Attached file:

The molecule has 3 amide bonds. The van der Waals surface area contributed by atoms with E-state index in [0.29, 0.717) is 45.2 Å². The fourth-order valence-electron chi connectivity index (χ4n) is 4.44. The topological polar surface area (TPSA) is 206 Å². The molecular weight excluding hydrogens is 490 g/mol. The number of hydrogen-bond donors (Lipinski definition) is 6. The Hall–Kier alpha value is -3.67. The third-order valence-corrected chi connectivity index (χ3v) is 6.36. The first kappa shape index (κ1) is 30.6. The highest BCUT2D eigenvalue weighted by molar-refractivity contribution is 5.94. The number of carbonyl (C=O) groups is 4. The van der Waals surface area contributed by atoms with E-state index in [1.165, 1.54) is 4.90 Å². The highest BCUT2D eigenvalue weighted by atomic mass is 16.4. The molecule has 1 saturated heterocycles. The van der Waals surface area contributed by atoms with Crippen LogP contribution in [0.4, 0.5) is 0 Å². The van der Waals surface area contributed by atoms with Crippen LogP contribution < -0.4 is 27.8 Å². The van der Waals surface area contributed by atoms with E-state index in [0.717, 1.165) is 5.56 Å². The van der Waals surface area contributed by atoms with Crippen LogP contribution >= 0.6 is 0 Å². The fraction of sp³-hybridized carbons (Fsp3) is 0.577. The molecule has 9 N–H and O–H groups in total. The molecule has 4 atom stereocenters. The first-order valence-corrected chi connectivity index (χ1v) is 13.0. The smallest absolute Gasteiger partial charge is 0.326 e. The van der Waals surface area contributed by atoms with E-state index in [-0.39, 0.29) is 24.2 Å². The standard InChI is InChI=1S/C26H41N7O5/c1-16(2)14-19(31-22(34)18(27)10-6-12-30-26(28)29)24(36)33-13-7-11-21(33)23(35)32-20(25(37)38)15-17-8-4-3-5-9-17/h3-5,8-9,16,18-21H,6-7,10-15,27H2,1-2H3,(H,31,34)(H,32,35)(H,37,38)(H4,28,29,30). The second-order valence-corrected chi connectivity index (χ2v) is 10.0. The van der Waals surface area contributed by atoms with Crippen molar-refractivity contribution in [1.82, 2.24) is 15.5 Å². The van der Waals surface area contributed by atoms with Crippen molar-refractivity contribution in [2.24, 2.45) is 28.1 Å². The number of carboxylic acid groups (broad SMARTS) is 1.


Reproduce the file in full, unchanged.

The molecule has 3 amide bonds. The van der Waals surface area contributed by atoms with E-state index in [0.29, 0.717) is 45.2 Å². The fourth-order valence-electron chi connectivity index (χ4n) is 4.44. The topological polar surface area (TPSA) is 206 Å². The molecular weight excluding hydrogens is 490 g/mol. The number of hydrogen-bond donors (Lipinski definition) is 6. The Hall–Kier alpha value is -3.67. The third-order valence-corrected chi connectivity index (χ3v) is 6.36. The first kappa shape index (κ1) is 30.6. The highest BCUT2D eigenvalue weighted by molar-refractivity contribution is 5.94. The number of carbonyl (C=O) groups is 4. The van der Waals surface area contributed by atoms with E-state index in [1.165, 1.54) is 4.90 Å². The highest BCUT2D eigenvalue weighted by atomic mass is 16.4. The molecule has 1 saturated heterocycles. The van der Waals surface area contributed by atoms with Crippen LogP contribution in [0.4, 0.5) is 0 Å². The van der Waals surface area contributed by atoms with Crippen LogP contribution < -0.4 is 27.8 Å². The van der Waals surface area contributed by atoms with E-state index in [0.717, 1.165) is 5.56 Å². The van der Waals surface area contributed by atoms with Crippen LogP contribution >= 0.6 is 0 Å². The fraction of sp³-hybridized carbons (Fsp3) is 0.577. The molecule has 9 N–H and O–H groups in total. The molecule has 4 atom stereocenters. The first-order valence-corrected chi connectivity index (χ1v) is 13.0. The smallest absolute Gasteiger partial charge is 0.326 e. The van der Waals surface area contributed by atoms with E-state index in [-0.39, 0.29) is 24.2 Å². The standard InChI is InChI=1S/C26H41N7O5/c1-16(2)14-19(31-22(34)18(27)10-6-12-30-26(28)29)24(36)33-13-7-11-21(33)23(35)32-20(25(37)38)15-17-8-4-3-5-9-17/h3-5,8-9,16,18-21H,6-7,10-15,27H2,1-2H3,(H,31,34)(H,32,35)(H,37,38)(H4,28,29,30). The second-order valence-corrected chi connectivity index (χ2v) is 10.0. The van der Waals surface area contributed by atoms with Crippen molar-refractivity contribution in [1.82, 2.24) is 15.5 Å². The van der Waals surface area contributed by atoms with Crippen molar-refractivity contribution in [2.24, 2.45) is 28.1 Å². The number of carboxylic acid groups (broad SMARTS) is 1.